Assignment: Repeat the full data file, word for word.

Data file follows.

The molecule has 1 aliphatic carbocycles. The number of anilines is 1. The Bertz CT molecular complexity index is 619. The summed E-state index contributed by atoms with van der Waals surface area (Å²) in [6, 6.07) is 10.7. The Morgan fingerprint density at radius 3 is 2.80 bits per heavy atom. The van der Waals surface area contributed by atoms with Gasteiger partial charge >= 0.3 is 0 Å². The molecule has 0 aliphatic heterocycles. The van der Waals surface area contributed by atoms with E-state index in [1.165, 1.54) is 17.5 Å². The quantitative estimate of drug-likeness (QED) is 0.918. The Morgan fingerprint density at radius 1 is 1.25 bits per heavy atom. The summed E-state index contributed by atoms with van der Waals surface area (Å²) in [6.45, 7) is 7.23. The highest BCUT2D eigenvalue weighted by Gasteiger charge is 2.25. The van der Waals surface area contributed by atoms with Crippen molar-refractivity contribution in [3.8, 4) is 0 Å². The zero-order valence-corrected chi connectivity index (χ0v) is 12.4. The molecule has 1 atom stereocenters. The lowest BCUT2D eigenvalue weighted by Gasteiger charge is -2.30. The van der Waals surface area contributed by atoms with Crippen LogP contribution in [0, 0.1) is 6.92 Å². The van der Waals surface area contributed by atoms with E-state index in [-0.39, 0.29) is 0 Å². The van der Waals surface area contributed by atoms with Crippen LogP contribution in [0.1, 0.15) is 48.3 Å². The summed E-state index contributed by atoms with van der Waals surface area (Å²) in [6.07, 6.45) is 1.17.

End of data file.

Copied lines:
The molecule has 1 aliphatic carbocycles. The number of anilines is 1. The Bertz CT molecular complexity index is 619. The summed E-state index contributed by atoms with van der Waals surface area (Å²) in [6, 6.07) is 10.7. The Morgan fingerprint density at radius 3 is 2.80 bits per heavy atom. The van der Waals surface area contributed by atoms with Gasteiger partial charge >= 0.3 is 0 Å². The molecule has 0 aliphatic heterocycles. The van der Waals surface area contributed by atoms with E-state index in [1.165, 1.54) is 17.5 Å². The quantitative estimate of drug-likeness (QED) is 0.918. The Morgan fingerprint density at radius 1 is 1.25 bits per heavy atom. The summed E-state index contributed by atoms with van der Waals surface area (Å²) in [6.45, 7) is 7.23. The highest BCUT2D eigenvalue weighted by Gasteiger charge is 2.25. The van der Waals surface area contributed by atoms with Crippen molar-refractivity contribution in [3.8, 4) is 0 Å². The zero-order valence-corrected chi connectivity index (χ0v) is 12.4. The molecule has 1 atom stereocenters. The lowest BCUT2D eigenvalue weighted by Gasteiger charge is -2.30. The van der Waals surface area contributed by atoms with Crippen LogP contribution in [0, 0.1) is 6.92 Å². The van der Waals surface area contributed by atoms with E-state index in [-0.39, 0.29) is 0 Å². The van der Waals surface area contributed by atoms with Crippen LogP contribution in [0.1, 0.15) is 48.3 Å². The summed E-state index contributed by atoms with van der Waals surface area (Å²) in [6.07, 6.45) is 1.17.